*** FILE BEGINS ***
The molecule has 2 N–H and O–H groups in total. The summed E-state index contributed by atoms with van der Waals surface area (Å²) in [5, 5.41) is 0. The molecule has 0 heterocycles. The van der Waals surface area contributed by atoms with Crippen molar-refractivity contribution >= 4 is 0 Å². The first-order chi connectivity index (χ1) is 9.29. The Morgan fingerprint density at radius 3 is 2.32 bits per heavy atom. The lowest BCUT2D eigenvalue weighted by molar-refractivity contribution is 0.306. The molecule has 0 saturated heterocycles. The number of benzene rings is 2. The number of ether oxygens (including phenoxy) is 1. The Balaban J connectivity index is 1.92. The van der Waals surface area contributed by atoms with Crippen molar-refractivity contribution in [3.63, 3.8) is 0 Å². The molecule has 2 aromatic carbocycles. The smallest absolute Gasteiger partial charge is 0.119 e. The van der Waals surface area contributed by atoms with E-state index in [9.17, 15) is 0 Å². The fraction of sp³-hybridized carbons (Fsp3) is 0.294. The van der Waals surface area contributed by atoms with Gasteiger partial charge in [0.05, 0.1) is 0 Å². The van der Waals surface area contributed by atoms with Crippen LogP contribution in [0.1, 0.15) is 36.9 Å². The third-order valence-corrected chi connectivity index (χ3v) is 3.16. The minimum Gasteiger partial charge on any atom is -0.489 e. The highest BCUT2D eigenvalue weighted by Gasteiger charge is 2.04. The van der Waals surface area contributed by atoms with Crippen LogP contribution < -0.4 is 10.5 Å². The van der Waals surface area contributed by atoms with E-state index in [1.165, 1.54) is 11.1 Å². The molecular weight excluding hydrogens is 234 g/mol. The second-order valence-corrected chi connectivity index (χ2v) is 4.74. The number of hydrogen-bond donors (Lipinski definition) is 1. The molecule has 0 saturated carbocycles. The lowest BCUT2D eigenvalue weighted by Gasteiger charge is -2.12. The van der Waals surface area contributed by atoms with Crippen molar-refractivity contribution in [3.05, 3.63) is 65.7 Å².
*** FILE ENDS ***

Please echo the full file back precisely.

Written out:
The molecule has 2 N–H and O–H groups in total. The summed E-state index contributed by atoms with van der Waals surface area (Å²) in [5, 5.41) is 0. The molecule has 0 heterocycles. The van der Waals surface area contributed by atoms with Crippen molar-refractivity contribution >= 4 is 0 Å². The first-order chi connectivity index (χ1) is 9.29. The Morgan fingerprint density at radius 3 is 2.32 bits per heavy atom. The lowest BCUT2D eigenvalue weighted by molar-refractivity contribution is 0.306. The molecule has 0 saturated heterocycles. The number of benzene rings is 2. The number of ether oxygens (including phenoxy) is 1. The Balaban J connectivity index is 1.92. The van der Waals surface area contributed by atoms with Crippen molar-refractivity contribution in [3.63, 3.8) is 0 Å². The molecule has 2 aromatic carbocycles. The smallest absolute Gasteiger partial charge is 0.119 e. The van der Waals surface area contributed by atoms with E-state index in [9.17, 15) is 0 Å². The fraction of sp³-hybridized carbons (Fsp3) is 0.294. The van der Waals surface area contributed by atoms with Gasteiger partial charge in [0.05, 0.1) is 0 Å². The van der Waals surface area contributed by atoms with Crippen LogP contribution in [0.1, 0.15) is 36.9 Å². The third-order valence-corrected chi connectivity index (χ3v) is 3.16. The minimum Gasteiger partial charge on any atom is -0.489 e. The highest BCUT2D eigenvalue weighted by Gasteiger charge is 2.04. The van der Waals surface area contributed by atoms with Crippen LogP contribution < -0.4 is 10.5 Å². The van der Waals surface area contributed by atoms with E-state index in [1.165, 1.54) is 11.1 Å². The molecular weight excluding hydrogens is 234 g/mol. The second-order valence-corrected chi connectivity index (χ2v) is 4.74. The number of hydrogen-bond donors (Lipinski definition) is 1. The molecule has 0 saturated carbocycles. The lowest BCUT2D eigenvalue weighted by Gasteiger charge is -2.12. The van der Waals surface area contributed by atoms with Crippen molar-refractivity contribution in [3.05, 3.63) is 65.7 Å².